Any mother faced with losing her child is facing her worst nightmare. And for Freshwater mum Kelly Evans, her nightmare came true when her four-year-old daughter Neve Brady died of leukaemia in 2015. Here she shares her story, in her own words, as she teams up with other families for Fight On The Beaches, a charity set up to help find a cure for cancer.
It was just before Xmas 2012. There was a buzzing vibe amongst the four of us as we busily packed for our family camping holiday. To this day, I recall all too vividly that Neve was tired, but among other fleeting symptoms these were easily accounted for. Two days after being treated for tonsillitis I went to retrieve my beautiful baby girl from her camping cot and I noticed she was covered in unexplained bruises. I couldn’t breathe. Nor can I begin to explain this moment or what was to follow. But what I do know is, the feelings I had at that moment would be mimicked over the next two years as she underwent the most gruelling treatment for leukaemia.
New Year’s Eve 2012, Neve and I were flown to what would become our new home: Sydney Randwick Children’s Hospital. My husband, Matt and I unknowingly went into day-to-day mode, guided and bonded by our love for our fragile daughter, and grasping to hope. Especially for Neve’s best friend, our son and Neve’s big brother, Eli, who was eight at the time, and watched as Neve underwent a lengthy cycle of chemotherapy combined with tests and additional harsh treatments for the cruel side effects. Neve was considered in remission by September 2013 and although not at all at ease, we truly thought that we had all lived through the worst.
It was March 2014 and I was nine months pregnant. We were renovating and ready to make new happier memories when Neve’s cancer returned. We moved back into hospital isolation for her to undergo the most gruelling and intense months of chemo, fasting, tests and full body radiation possible. Neve was just so sick; expressionless and bed bound for weeks. Complete horror was all we were capable of feeling, along with Eli, who was matched to be his sister’s last treatment life-line.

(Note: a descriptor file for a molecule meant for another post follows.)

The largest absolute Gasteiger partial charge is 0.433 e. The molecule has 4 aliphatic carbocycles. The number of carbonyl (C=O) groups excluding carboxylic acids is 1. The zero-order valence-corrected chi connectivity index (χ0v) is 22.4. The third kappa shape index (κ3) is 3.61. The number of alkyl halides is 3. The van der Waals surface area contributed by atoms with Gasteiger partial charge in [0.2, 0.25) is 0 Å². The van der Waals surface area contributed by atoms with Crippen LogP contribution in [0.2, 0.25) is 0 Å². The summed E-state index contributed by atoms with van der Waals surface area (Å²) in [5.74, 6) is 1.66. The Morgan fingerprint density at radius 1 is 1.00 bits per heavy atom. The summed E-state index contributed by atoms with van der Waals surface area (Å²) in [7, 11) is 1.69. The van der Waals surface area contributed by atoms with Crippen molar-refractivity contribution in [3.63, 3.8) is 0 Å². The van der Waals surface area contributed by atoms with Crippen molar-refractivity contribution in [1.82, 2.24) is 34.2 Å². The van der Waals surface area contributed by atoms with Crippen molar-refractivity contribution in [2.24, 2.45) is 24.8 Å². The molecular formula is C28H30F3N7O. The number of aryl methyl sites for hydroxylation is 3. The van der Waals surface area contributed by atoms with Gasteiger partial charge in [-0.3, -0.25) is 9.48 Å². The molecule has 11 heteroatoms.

Neve received Eli’s bone marrow on May 22, 2014. I remember feeling that surely we must now have finally made it. Eli was elated being over the painful marrow extraction process, baby Beau had safely arrived, and we could all faintly see a light. Neve came home in July. She was still understandably weak and on numerous medications to sustain her, but she was also seemingly improving. She had her feeding tube and central line removed in September and we could finally watch her participate in life as normal four-year-old. However, it was while she was swimming on October 11 that the real nightmare began. The bruises were back. Hope was lost. Leukaemia had won.
Neve passed away 10 days later, spending a mere 2 days in Bear Cottage. She was so strong and never complained even at the end. And for us now, we bear the scars and carry the unbearable pain of these disgusting memories and missing Neve indescribably every moment of every day.
When Eli asked me on the day of Neve’s funeral why his bone marrow didn’t work, the truth was simple: “Eli, your bone marrow was the best treatment Neve could have possibly received and it did work. It’s just that cancer is too often too strong.” A cure is now our hope. Nothing less.
Help fight cancer by supporting Fight on the Beaches at the ball on Friday 27 July. Ticket sales are open now and includes 3 course meal, champagne on arrival and drinks for the evening, fantastic live entertainment, prizes, auctions and raffles, as well as incredibly moving personal stories. The group are still after prize donations, so if people would like to make a contribution of a prize please get in touch.